Hollywood Flashback: A 20-Something Justice League First Assembled on TV's 'Smallville' in 2007
The sixth season of the WB series showed a youthful version of the superhero posse that included star Tom Welling along with future 'This Is Us' actor Justin Hartley.
While Warner Bros.' Justice League, opening Nov. 17, is the undisputed heavyweight in the world of DC Comics superhero hookups, the WB Network once had a league of its own.
It came with 2001's Smallville, the show that examined Clark Kent's youth in Smallville, Kansas, before he fully becomes Superman. The Hollywood Reporter called Smallville "a brilliant blend of tradition and contemporary sensibility." It went on to enjoy a 10-season run after a debut that was the biggest in WB history and crushed both Fox and ABC in the 9 p.m. Tuesday time slot. While the show had a slew of exotic characters over its decade of airtime, a couple deserve special mention: Tori Spelling played Daily Planet gossip columnist Linda Lake, who had the ability to turn herself into water. And future five-time Oscar nominee Amy Adams guest-starred as overweight teen Jodi Melville, who ate Kryptonite-infected veggies, immediately lost 60 pounds and then had to suck fat, vampire-like, from humans to survive.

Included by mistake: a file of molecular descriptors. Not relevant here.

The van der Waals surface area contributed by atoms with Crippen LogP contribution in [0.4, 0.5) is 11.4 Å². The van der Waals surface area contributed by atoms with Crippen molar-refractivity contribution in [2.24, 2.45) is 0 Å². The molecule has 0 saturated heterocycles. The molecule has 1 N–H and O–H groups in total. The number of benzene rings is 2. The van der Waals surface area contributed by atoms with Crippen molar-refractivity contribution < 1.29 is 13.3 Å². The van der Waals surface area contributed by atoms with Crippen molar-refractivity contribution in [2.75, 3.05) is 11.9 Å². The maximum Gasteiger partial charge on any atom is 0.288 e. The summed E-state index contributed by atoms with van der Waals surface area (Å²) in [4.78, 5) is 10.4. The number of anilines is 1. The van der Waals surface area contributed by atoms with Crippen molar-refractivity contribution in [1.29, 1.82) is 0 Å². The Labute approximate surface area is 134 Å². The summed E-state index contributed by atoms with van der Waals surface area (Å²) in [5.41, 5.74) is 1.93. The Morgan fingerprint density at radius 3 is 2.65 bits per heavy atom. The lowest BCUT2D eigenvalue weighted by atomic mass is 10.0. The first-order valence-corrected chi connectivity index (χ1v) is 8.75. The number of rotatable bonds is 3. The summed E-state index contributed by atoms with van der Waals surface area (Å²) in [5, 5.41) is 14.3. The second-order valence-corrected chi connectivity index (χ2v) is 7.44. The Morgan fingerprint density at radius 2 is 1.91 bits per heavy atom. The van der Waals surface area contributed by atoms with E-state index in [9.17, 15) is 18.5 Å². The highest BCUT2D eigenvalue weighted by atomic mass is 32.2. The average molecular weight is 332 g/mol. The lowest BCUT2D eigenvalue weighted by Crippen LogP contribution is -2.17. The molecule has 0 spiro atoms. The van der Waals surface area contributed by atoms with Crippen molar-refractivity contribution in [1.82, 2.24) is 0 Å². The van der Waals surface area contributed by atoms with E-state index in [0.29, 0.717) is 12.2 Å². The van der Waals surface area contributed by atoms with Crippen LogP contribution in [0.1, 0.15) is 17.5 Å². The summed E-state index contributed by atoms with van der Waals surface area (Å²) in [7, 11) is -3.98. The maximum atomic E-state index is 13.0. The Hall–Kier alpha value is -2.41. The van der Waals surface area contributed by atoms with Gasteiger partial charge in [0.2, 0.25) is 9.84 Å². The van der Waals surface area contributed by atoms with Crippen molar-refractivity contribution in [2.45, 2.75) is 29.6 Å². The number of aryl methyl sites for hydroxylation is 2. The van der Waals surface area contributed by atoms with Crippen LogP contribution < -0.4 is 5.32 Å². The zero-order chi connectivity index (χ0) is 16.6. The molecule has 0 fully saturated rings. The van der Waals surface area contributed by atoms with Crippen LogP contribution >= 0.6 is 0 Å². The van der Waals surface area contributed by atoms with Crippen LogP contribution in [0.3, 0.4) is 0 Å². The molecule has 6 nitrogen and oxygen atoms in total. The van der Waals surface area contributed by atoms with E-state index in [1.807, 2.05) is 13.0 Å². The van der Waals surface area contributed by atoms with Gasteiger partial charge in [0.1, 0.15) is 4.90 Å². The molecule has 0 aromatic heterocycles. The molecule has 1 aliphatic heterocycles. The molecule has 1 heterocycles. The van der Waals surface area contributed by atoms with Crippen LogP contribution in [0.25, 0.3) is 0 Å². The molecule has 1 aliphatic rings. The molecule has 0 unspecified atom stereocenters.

"It was an illustrious guest-star role where we put her in a fat suit," says Alfred Gough, who created the show with Miles Millar. "It's probably a role she'd like expunged from her IMDb page."
It was during the show's sixth season in 2007 that a youthful Justice League emerged to destroy LuthorCorp's secret Project 33.1 lab. Smallville's heroes were Kent/Superman (Tom Welling, who's now Lt. Marcus Pierce on Fox's Lucifer); Bart Allen/Impulse (Kyle Gallner, who was recently Hasil on WGN's Outsider), Arthur Curry/Aquaman (former American Idol contestant Alan Ritchson, who became famous for doing a striptease aimed at judge Paula Abdul); Victor Stone/Cyborg (Lee Thompson Young, who died in 2013 from a self-inflicted gunshot wound); and Oliver Queen/Green Arrow (Justin Hartley, who stars on the hit NBC drama This Is Us).
"With Smallville, we were trying to present the grounded version of a superhero's life," says Gough. "We were the first to take it all seriously and present it in an accessible way — to tell an epic story in an intimate setting."
This story first appeared in the Nov. 15 issue of The Hollywood Reporter magazine. To receive the magazine, click here to subscribe.